Stem cell legislation leaves scientists in limbo

Reversals in federal funding of University stem cell research have left the fate of current University grant applications unclear.

By Burke Frank

Reversals in federal funding of University stem cell research have left the fate of current University grant applications unclear and could impact the long term viability of the scientists’ work, according to a University researcher.

The most recent, a September 28 ruling by an appellate court, stayed a District of Columbia federal court injunction that forbade federal funding of embryonic stem cell research. But the scientists feel they are in limbo.

“As we go through this process of stopping and going and stopping and going, it really retards our ability to make decisions based on science,” said John Cunningham, a University researcher who studies blood diseases, in an interview with Chicago Public Radio.

Cunningham said in the interview that he wants to research the effect of embryonic stem cells on leukemia. He was not available for comment.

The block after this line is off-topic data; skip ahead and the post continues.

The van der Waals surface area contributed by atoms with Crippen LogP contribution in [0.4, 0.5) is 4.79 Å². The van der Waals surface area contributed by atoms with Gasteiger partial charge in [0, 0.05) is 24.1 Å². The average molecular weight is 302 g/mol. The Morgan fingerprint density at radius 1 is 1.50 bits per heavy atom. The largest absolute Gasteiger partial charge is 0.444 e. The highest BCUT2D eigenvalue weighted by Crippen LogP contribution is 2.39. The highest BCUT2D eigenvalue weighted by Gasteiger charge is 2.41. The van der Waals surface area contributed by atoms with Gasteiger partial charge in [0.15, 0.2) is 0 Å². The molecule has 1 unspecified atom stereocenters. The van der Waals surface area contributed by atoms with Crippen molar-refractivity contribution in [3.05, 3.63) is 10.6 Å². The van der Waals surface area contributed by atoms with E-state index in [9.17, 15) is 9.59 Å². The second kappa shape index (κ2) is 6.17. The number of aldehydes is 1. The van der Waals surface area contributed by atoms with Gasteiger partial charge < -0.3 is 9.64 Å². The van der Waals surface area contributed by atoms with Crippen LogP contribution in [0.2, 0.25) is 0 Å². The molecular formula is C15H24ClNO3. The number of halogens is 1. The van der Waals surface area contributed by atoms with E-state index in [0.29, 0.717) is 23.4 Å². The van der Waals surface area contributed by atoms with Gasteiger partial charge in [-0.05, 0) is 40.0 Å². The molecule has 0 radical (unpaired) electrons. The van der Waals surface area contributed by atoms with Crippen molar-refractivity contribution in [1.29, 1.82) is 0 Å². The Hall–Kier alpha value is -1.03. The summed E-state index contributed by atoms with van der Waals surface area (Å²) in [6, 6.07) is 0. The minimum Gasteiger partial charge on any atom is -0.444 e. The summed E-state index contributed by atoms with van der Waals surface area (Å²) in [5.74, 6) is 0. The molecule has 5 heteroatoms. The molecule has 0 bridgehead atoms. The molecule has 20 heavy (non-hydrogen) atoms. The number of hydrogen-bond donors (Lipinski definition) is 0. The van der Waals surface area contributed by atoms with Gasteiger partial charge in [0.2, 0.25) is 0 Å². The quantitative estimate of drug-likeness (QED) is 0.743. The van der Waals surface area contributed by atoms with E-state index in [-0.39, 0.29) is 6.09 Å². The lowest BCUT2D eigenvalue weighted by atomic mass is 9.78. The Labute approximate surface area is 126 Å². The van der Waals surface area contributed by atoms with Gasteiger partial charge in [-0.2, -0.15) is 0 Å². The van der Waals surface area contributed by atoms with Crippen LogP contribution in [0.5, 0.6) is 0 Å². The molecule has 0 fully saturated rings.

The University currently performs no research on embryonic stem cells, according to Medical Center spokesman John Easton, who offered no further comment.

But researchers like Cunningham, whose webpage calls him a leader in pediatric stem cell transplantation, have applied for National Institutes of Health (NIH) funding to use embryonic stem cells in their research.

In March 2009, President Obama signed an executive order removing restrictions on embryonic stem cell research created under the Bush administration. Under the Bush agreement, scientists receiving federal funding could experiment on existing stem cell lines—cells cultivated from one embryo—but could not create new ones, strictly limiting opportunities for research.

The Obama order, well received among scientists, permitted the creation of new lines, which increased in number from 21 to 75 through August 2010.

“For years [scientists] have contended with research limits that prevent innovation but do not serve a clear moral purpose,” wrote medicine professor Janet Rowley (B.Phil ’44, B.S. ’46, M.D. ’48) in the March 23, 2009 edition of US News & World Report. Rowley served on President Bush’s Council of Bioethics.

But the D.C. federal court order this August found Obama’s decision in violation of the Dickey-Weber Amendment, a 1996 law that prohibits federal funding for research in which embryos are destroyed.

The most recent reversal, should allow the NIH to continue funding embryonic stem cell research, but the fate of embryonic stem cell research is still uncertain.

State and private funding for the research have been limited — three years ago the Illinois Senate voted to fund embryonic stem cell studies in the state, but a weak economy and budget deficits left no money for the programs.